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This guide was created as a partnership between the DiMenna-Nyselius Library and the Fairfield University Art Museum and provides additional resources and information on the artists and objects included in the Fairfield University Art Museum exhibition, Birds of the Northeast: Gulls to Great Auks. On view January 22 - May 14, 2021.
Birds of the Northeast: Gulls to Great Auks features paintings, sculpture, prints, drawings, photographs, and natural history specimens from the early 19th century through the present day. Beyond merely connecting us to the natural world, the artworks in this exhibition remind us of the toll taken on bird habitats since the beginning of European colonialism in North America; the delicate ecosystems that allow birds of all species to thrive came under attack, as birds were hunted for food and ornamentation and their habitats were destroyed.
Curated by Museum Director Carey Weber and Fairfield University Biology professors Brian Walker, PhD, Jim Biardi, PhD, and Tod Osier, PhD, the exhibition complements the installation on Fairfield’s campus of The Lost Bird Project by artist Todd McGrain. These monumental sculptures, created as public memorials to North American birds driven to extinction in modern times, present a chronicle of humankind's impact on our changing world and a moving record of dwindling biodiversity (on view from October 2020 to August 2021).
The “lost birds” section of Birds of the Northeast: Gulls to Great Auks features studies for McGrain’s sculptures, a Great Auk skeleton lent by the Peabody Museum of Natural History at Yale University, and paintings of lost birds by contemporary artists including Walton Ford, Ann Craven, James Prosek, Morgan Bulkeley, and Alberto Rey. The “living birds” section of the exhibition includes specimens of a variety of common, local birds, also coming from the Peabody. Highlights include Marsden Hartley’s Give Us This Day and Matthew Day Jackson’s portfolio There Will Come Soft Rains, which draws from numerous sources - including old Audubon copper plates - to explore both preservation and apocalyptic destruction. Additional artworks include works by Alexander Wilson, John Gould, Emily Eveleth, James Prosek, Rick Shaefer, Carolyn Blackwood, Christy Rupp, Christina Empedocles, and Paul Villinski.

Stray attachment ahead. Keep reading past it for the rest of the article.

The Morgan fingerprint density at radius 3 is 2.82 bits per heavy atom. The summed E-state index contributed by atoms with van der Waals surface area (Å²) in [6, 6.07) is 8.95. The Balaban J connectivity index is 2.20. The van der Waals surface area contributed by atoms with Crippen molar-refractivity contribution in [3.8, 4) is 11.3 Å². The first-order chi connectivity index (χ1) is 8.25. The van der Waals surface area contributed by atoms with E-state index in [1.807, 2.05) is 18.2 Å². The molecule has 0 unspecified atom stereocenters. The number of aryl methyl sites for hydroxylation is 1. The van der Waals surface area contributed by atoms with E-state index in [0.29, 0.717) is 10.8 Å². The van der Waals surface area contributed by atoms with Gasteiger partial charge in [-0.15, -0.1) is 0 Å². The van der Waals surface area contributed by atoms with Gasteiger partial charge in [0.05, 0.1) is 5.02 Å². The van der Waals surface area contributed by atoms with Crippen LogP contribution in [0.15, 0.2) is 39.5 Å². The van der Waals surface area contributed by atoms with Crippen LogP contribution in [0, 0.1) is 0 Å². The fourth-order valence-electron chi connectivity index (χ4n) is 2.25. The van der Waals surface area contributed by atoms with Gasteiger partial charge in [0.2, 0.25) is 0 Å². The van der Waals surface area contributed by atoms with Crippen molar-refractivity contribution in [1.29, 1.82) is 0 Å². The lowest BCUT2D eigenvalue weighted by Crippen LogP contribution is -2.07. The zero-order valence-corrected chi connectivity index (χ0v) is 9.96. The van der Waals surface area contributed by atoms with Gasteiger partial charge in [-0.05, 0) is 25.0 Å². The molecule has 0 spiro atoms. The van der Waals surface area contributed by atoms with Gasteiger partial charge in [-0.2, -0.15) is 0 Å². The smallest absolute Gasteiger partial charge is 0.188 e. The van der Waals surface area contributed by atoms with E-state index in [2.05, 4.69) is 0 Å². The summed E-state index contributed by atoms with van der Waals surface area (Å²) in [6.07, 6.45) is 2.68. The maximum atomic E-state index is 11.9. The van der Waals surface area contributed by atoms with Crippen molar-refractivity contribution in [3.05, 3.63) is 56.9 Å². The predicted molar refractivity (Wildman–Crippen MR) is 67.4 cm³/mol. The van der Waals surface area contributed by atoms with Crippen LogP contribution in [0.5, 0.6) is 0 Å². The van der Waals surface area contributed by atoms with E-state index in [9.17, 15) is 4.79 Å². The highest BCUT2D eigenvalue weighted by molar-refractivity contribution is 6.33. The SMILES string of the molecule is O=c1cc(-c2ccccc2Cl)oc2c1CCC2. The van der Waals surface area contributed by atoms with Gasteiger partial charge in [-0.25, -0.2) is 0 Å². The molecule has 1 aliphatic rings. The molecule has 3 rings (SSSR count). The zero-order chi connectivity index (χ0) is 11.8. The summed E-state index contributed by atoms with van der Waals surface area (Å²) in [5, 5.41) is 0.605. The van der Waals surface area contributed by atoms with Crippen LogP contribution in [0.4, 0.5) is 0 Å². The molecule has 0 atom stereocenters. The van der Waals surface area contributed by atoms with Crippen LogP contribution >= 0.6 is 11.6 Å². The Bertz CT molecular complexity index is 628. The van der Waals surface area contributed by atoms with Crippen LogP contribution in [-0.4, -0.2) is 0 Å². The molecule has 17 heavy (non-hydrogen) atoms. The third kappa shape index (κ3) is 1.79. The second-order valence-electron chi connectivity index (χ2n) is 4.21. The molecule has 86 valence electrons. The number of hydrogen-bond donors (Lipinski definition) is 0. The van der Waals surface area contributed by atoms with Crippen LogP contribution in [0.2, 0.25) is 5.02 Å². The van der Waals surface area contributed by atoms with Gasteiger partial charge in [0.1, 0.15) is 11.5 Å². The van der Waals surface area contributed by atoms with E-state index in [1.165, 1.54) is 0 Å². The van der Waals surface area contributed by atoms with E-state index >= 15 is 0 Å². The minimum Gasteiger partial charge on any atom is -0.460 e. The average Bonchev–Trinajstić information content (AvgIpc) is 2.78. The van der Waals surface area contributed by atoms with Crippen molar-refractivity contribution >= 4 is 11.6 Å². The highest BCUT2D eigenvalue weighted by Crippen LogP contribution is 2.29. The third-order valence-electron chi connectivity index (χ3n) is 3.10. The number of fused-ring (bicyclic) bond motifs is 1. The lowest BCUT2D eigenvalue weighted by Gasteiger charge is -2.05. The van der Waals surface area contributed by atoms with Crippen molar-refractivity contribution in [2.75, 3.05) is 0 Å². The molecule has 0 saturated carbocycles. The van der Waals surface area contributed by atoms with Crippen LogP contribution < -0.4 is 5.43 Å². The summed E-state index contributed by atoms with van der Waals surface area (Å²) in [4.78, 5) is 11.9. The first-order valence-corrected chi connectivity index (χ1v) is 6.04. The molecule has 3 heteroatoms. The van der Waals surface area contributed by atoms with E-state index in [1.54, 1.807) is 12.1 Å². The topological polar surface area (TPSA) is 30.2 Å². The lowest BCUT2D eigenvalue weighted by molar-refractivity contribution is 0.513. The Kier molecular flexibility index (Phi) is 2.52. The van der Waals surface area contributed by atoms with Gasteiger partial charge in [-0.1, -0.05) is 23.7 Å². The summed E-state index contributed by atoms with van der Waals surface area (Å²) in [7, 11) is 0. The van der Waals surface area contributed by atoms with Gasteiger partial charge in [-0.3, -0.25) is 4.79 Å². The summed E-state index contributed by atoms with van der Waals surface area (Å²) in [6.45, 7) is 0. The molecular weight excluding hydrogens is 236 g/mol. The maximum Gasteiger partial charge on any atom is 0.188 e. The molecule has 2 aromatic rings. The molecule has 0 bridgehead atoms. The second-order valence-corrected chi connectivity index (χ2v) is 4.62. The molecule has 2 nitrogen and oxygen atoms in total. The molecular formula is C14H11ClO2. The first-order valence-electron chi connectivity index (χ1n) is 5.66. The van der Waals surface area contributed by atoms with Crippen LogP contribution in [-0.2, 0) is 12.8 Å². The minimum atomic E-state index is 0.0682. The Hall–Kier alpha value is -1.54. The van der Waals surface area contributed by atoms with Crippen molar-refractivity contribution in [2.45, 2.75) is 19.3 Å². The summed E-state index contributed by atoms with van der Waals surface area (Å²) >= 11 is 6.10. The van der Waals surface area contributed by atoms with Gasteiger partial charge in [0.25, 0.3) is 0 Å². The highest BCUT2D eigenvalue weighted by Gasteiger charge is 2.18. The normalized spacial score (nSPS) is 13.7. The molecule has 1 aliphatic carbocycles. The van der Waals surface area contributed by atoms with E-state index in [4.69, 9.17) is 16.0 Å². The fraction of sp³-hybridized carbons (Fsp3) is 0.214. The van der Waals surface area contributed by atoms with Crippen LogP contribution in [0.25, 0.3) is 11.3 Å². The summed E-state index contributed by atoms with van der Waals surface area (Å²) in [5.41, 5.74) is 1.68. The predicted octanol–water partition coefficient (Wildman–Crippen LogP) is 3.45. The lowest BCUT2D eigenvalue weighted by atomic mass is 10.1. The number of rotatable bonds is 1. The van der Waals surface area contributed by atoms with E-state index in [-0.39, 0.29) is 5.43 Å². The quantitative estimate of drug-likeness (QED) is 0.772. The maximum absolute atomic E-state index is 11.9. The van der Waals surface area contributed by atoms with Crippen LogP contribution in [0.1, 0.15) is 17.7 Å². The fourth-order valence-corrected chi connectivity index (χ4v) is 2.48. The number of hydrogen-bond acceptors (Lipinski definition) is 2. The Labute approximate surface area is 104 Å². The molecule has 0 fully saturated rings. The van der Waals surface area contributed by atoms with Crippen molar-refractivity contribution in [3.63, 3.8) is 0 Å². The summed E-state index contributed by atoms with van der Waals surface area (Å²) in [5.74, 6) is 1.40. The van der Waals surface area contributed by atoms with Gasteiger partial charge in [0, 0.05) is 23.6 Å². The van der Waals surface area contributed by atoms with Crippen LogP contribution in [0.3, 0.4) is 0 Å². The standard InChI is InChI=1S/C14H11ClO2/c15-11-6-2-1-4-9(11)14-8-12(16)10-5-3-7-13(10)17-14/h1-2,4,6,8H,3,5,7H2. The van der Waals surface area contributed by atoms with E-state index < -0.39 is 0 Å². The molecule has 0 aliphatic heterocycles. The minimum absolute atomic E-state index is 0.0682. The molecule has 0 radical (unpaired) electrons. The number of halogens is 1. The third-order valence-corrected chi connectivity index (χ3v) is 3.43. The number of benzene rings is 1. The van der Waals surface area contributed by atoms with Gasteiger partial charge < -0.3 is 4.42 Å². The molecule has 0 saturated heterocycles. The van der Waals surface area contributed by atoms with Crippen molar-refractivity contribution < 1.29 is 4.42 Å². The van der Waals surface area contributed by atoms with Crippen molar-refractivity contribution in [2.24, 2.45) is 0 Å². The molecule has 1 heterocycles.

Birds of the Northeast: Gulls to Great Auks celebrates local birds that we know well and continue to enjoy, while being reminded that worldwide, over 150 bird species have already been driven to extinction, and an estimated 1,200 more are estimated to follow over the next century if action is not taken. This unique interdisciplinary exhibition demonstrates the ways in which art and science can join forces to raise awareness not only of the importance of saving bird habitats, but the preservation of our broader natural environment. The museum is proud to partner with the Pequot Library, the Fairfield chapter of CT Audubon, and the Greenwich Audubon Center in presenting the programming for this exhibition.
Exhibition text from: https://www.fairfield.edu/museum/birdsofthenortheast/
Image: Marsden Hartley, Give Us This Day, 1938, oil on canvas. Lent by Art Bridges
An essential academic and cultural resource for students, faculty, and residents of the surrounding geographic community and region, the Fairfield University Art Museum (FUAM) offers meaningful opportunities for first-hand experience of original works of art and their unique historical resonance. We foster appreciation of the visual arts; cultivate cultural literacy and critical engagement; conserve, research, and impart knowledge about the collection in accordance with best scholarly and museum practices; and champion human creativity of all cultures and time periods.
See the FUAM exhibition website to browse the featured artwork, and listen to the audio guide. Programming is also listed.
One particular virtual lecture, Birding While Black, will be given by J. Drew Lanham, Alumni Distinguished Professor of Wildlife Ecology, Master Teacher and Certified Wildlife Biologist, Clemson University, on Tuesday, March 2, 5 p.m. Lecture presented in partnership with the Department of Biology
Lanham's book, The Home Place: Memoirs of a Colored Man's Love Affair with Nature, is available through the Library